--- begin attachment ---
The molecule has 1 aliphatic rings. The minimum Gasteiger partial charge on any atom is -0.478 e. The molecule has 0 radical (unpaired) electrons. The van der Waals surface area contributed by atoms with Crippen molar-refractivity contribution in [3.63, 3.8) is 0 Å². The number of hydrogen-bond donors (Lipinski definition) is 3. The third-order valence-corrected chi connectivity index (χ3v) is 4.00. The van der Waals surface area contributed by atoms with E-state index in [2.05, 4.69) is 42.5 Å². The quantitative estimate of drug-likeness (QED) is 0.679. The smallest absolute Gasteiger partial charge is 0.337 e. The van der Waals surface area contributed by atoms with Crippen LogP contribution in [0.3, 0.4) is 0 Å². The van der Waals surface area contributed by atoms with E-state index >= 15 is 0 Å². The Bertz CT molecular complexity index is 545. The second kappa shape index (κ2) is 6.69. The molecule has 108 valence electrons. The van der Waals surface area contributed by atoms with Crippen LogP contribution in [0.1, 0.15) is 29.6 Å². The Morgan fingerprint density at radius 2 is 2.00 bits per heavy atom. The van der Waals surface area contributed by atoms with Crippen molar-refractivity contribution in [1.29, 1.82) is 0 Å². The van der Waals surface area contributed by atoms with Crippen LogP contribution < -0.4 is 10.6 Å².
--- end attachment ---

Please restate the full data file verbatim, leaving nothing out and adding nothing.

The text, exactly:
The molecule has 1 aliphatic rings. The minimum Gasteiger partial charge on any atom is -0.478 e. The molecule has 0 radical (unpaired) electrons. The van der Waals surface area contributed by atoms with Crippen molar-refractivity contribution in [3.63, 3.8) is 0 Å². The number of hydrogen-bond donors (Lipinski definition) is 3. The third-order valence-corrected chi connectivity index (χ3v) is 4.00. The van der Waals surface area contributed by atoms with E-state index in [2.05, 4.69) is 42.5 Å². The quantitative estimate of drug-likeness (QED) is 0.679. The smallest absolute Gasteiger partial charge is 0.337 e. The van der Waals surface area contributed by atoms with Crippen LogP contribution in [0.3, 0.4) is 0 Å². The van der Waals surface area contributed by atoms with E-state index >= 15 is 0 Å². The Bertz CT molecular complexity index is 545. The second kappa shape index (κ2) is 6.69. The molecule has 108 valence electrons. The van der Waals surface area contributed by atoms with Crippen LogP contribution in [0.1, 0.15) is 29.6 Å². The Morgan fingerprint density at radius 2 is 2.00 bits per heavy atom. The van der Waals surface area contributed by atoms with Crippen molar-refractivity contribution in [1.29, 1.82) is 0 Å². The van der Waals surface area contributed by atoms with Crippen LogP contribution < -0.4 is 10.6 Å².